NGO Advisor announced its new list of best NGOs in the world for 2017, and BRAC retained the top spot.
BRAC was ranked the number one NGO in the world for the second consecutive year today by the Geneva-based NGO Advisor, an independent media organisation committed to highlighting innovation, impact and governance in the nonprofit sector. BRAC retained the top spot as part of the 2017 Top 500 NGOs World rankings.
“It is an honour to see that BRAC has retained the number one position once again,” said Sir Fazle Hasan Abed, BRAC’s founder and chairperson. “Every day, more than 100,000 of our staff across the world continue to empower people living in poverty. We are committed, now more than ever, to keep looking for answers to poverty and deprivation – to find out what works and apply the lessons.”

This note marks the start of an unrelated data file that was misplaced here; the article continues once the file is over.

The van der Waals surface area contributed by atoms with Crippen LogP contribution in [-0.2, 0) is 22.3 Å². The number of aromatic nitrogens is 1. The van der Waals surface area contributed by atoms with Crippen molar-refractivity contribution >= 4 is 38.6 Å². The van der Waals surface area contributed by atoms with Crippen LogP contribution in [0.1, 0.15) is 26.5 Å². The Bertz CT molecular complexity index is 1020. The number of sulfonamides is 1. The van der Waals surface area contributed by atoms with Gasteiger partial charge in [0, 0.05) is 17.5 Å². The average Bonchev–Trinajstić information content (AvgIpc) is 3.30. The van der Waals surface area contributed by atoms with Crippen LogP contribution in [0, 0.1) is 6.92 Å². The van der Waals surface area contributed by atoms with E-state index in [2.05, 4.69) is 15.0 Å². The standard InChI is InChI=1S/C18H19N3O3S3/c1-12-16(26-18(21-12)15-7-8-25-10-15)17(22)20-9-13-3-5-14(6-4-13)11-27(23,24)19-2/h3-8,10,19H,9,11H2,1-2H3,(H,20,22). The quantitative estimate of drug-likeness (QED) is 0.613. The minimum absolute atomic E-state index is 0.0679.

Each year, NGO Advisor researches, evaluates and ranks NGOs from around the world, highlighting the best in their annual Top 500 NGOs World list. NGO Advisor announced the new rankings on its website Monday, January 9. This is the third best-in-class ranking for BRAC in four years.
“Again in 2017, BRAC is the leading organisation in the Top 500 NGOs World rankings, meaning number one in terms of innovation, impact and governance. The agile giant keeps challenging itself to serve more and more communities around the world,” said NGO Advisor Editor-in-Chief Jean-Christophe Nothias in a statement.
In an exclusive interview, Sir Fazle says, “The idea behind BRAC is to change systems of inequity.”